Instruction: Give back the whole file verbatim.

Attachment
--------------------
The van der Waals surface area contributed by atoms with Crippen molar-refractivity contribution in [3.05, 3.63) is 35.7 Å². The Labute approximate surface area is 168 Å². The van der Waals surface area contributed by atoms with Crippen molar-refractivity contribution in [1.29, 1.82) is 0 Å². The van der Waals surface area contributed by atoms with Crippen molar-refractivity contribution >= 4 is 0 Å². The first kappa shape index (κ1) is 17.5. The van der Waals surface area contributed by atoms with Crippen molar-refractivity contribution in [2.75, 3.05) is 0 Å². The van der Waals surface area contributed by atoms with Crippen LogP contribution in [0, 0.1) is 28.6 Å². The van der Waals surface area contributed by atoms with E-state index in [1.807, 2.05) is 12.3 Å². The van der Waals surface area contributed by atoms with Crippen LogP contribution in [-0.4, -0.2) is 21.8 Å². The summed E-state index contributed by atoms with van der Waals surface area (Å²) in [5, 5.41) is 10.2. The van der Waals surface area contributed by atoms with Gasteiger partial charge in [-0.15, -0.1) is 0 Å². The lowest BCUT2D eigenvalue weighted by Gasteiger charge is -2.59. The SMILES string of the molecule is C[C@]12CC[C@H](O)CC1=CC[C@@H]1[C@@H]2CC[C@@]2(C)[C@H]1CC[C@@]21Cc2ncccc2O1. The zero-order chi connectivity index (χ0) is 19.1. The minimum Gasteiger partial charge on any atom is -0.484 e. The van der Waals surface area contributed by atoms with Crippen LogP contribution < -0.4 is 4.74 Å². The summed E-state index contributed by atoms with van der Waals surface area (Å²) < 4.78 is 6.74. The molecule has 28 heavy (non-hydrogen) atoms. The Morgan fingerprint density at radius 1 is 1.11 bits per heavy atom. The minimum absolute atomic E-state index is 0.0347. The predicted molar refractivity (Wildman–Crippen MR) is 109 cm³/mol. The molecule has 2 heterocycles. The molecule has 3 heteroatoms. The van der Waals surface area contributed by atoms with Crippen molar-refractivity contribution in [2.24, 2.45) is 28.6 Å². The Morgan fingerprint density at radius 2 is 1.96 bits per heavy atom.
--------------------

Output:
The van der Waals surface area contributed by atoms with Crippen molar-refractivity contribution in [3.05, 3.63) is 35.7 Å². The Labute approximate surface area is 168 Å². The van der Waals surface area contributed by atoms with Crippen molar-refractivity contribution in [1.29, 1.82) is 0 Å². The van der Waals surface area contributed by atoms with Crippen molar-refractivity contribution >= 4 is 0 Å². The first kappa shape index (κ1) is 17.5. The van der Waals surface area contributed by atoms with Crippen molar-refractivity contribution in [2.75, 3.05) is 0 Å². The van der Waals surface area contributed by atoms with Crippen LogP contribution in [0, 0.1) is 28.6 Å². The van der Waals surface area contributed by atoms with E-state index in [1.807, 2.05) is 12.3 Å². The van der Waals surface area contributed by atoms with Crippen LogP contribution in [-0.4, -0.2) is 21.8 Å². The summed E-state index contributed by atoms with van der Waals surface area (Å²) in [5, 5.41) is 10.2. The van der Waals surface area contributed by atoms with Gasteiger partial charge in [-0.15, -0.1) is 0 Å². The lowest BCUT2D eigenvalue weighted by Gasteiger charge is -2.59. The SMILES string of the molecule is C[C@]12CC[C@H](O)CC1=CC[C@@H]1[C@@H]2CC[C@@]2(C)[C@H]1CC[C@@]21Cc2ncccc2O1. The zero-order chi connectivity index (χ0) is 19.1. The minimum Gasteiger partial charge on any atom is -0.484 e. The van der Waals surface area contributed by atoms with Crippen LogP contribution < -0.4 is 4.74 Å². The summed E-state index contributed by atoms with van der Waals surface area (Å²) < 4.78 is 6.74. The molecule has 28 heavy (non-hydrogen) atoms. The Morgan fingerprint density at radius 1 is 1.11 bits per heavy atom. The minimum absolute atomic E-state index is 0.0347. The predicted molar refractivity (Wildman–Crippen MR) is 109 cm³/mol. The molecule has 2 heterocycles. The molecule has 3 heteroatoms. The van der Waals surface area contributed by atoms with Crippen molar-refractivity contribution in [2.24, 2.45) is 28.6 Å². The Morgan fingerprint density at radius 2 is 1.96 bits per heavy atom.